Big money for Turkey’s 500 MW solar factory


The Turkish government has announced it will subsidize a 500 MW vertically integrated solar module factory which construction company Kalyon Enerji won a tender to build in 2017.

The official journal of the Turkish government revealed Ankara will contribute a “super incentive” of TRL1.99 billion ($333 million) towards the scheme.

The factory contract was linked to a 1 GW solar project tendered through the YEKA renewables procurement scheme and the fab was originally set to be deployed near the city of Konya, in southwestern Turkey.

Eren Engur, managing partner at Turkish consultancy Icarus Energy, told pv magazine the government incentive will be paid to Kalyon Enerji once it has finalized construction of the factory and put it into operation. Ankara in July gave the construction firm another 36 months to develop the problematic factory.

Fiscal breaks and other incentives

Kalyon Enerji saw its partner in the factory project, Korea-based solar module manufacturer Hanwha Q Cells, abandon the plan last year and has been seeking another partner. Engur said that search has turned up no takers and added: “Maybe they won’t be needing a partner to start.”

The factory will be exempted from customs tax and VAT and will secure a repayment of the latter as well as other fiscal breaks and employee incentives including health insurance premiums and support for qualified personnel.

Kalyon Enerji and Hanwha Q Cells secured the tender to build a 1 GW solar plant in Konya – and the associated 500 MW module factory – after bidding $0.0699/kWh for the energy generated by the PV facility in March 2017. The partners pledged to get the vertically integrated module factory into production within 21 months and even hosted a groundbreaking ceremony in December 2017 that was attended by Turkish prime minister Binali Yildirim.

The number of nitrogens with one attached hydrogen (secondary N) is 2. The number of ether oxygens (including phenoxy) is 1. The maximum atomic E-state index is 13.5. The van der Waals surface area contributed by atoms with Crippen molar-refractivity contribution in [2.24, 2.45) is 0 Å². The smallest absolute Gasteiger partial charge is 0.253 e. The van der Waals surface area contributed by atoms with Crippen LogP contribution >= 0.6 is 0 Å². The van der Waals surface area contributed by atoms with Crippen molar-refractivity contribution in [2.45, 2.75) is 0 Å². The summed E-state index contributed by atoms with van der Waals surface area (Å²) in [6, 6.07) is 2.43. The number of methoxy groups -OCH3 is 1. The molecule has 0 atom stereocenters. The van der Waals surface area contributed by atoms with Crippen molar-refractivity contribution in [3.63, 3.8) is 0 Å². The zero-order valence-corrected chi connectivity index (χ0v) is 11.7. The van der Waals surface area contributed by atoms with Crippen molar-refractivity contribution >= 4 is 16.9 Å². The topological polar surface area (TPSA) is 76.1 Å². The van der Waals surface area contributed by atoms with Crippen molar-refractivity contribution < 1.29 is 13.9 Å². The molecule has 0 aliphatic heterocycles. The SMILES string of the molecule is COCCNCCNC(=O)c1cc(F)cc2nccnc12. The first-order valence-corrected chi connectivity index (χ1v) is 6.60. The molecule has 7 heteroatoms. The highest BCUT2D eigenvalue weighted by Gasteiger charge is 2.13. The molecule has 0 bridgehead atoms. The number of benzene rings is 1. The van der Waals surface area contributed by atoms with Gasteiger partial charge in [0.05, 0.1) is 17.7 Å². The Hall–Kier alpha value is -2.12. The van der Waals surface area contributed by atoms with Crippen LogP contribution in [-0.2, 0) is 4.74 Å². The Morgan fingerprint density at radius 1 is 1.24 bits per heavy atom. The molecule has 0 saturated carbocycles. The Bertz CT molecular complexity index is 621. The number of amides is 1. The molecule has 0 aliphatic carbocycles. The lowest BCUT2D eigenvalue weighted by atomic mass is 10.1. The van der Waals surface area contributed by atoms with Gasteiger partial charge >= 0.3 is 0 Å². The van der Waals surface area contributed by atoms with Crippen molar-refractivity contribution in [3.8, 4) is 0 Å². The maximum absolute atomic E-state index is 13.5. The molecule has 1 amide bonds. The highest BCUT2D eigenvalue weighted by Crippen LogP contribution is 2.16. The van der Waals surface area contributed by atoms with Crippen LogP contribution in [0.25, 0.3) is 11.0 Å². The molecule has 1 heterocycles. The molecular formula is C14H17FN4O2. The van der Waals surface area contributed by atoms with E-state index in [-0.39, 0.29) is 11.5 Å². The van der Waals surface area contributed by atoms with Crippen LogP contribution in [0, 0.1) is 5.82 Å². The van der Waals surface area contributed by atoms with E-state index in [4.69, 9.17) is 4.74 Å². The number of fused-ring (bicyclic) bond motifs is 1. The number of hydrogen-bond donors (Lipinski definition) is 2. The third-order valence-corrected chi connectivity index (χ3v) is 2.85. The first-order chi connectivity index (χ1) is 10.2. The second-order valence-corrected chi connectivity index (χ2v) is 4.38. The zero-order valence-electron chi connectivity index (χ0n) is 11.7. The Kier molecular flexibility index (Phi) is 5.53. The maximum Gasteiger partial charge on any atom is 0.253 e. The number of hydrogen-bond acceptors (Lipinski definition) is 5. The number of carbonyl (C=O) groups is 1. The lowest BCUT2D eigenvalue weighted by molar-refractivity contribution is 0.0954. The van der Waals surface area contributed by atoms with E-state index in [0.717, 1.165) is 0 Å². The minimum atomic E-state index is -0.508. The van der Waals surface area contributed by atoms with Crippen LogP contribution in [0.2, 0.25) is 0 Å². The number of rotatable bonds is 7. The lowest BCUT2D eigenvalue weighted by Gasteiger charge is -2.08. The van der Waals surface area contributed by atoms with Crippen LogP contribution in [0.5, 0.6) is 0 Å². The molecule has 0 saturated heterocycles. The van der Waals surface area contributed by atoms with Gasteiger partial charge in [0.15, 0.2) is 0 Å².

Factory moved

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By that stage the project partners had announced the factory would be developed near Ankara, rather than at Konya due to logistics issues and earthquake concerns, and said production would start early this year.

In February, pv magazine learnt Hanwha Q Cells and Kalyon Enerji were seeking to end their partnership and negotiating divorce terms. A few weeks later the government approved the separation. Katherine Poseidon, policy analyst for Europe, the Middle East and Africa at BloombergNEF, said at the time that the split was a blow to the credibility of the YEKA mechanism. She believed Kalyon might be able to find a new partner.

In the second 1 GW YEKA tender – scrapped in January – local content requirements had been tightened with developers told to source at least 60% of their modules from Turkey. “The cancellation of the second YEKA tender for PV was not a major surprise as the first tender, held in 2017, had only attracted four bids,” Poseidon said in March.

Solar manufacturing dream

Turkey is seeking to become a Eurasian solar manufacturing hub but its efforts are being undermined by a difficult macroeconomic picture.

Domestic renewables developer Eko Yenilenebilir Enerjiler AS in March began construction of a 1 GW vertically integrated solar panel factory in Niğde, in central Anatolia.

Ankara will also contribute towards that facility, under its TRL4.2 billion Project Based Investment Incentive System, launched in August 2017. The factory will further expand module production capacity in a country which already hosts a 600 MW cell and module fab commissioned by Chinese group HT-SAAE at the beginning of 2017 and a facility belonging to Bulgarian renewables developer Smart Energy. The utilization capacity of Turkey’s operating module production lines, however, is not known.

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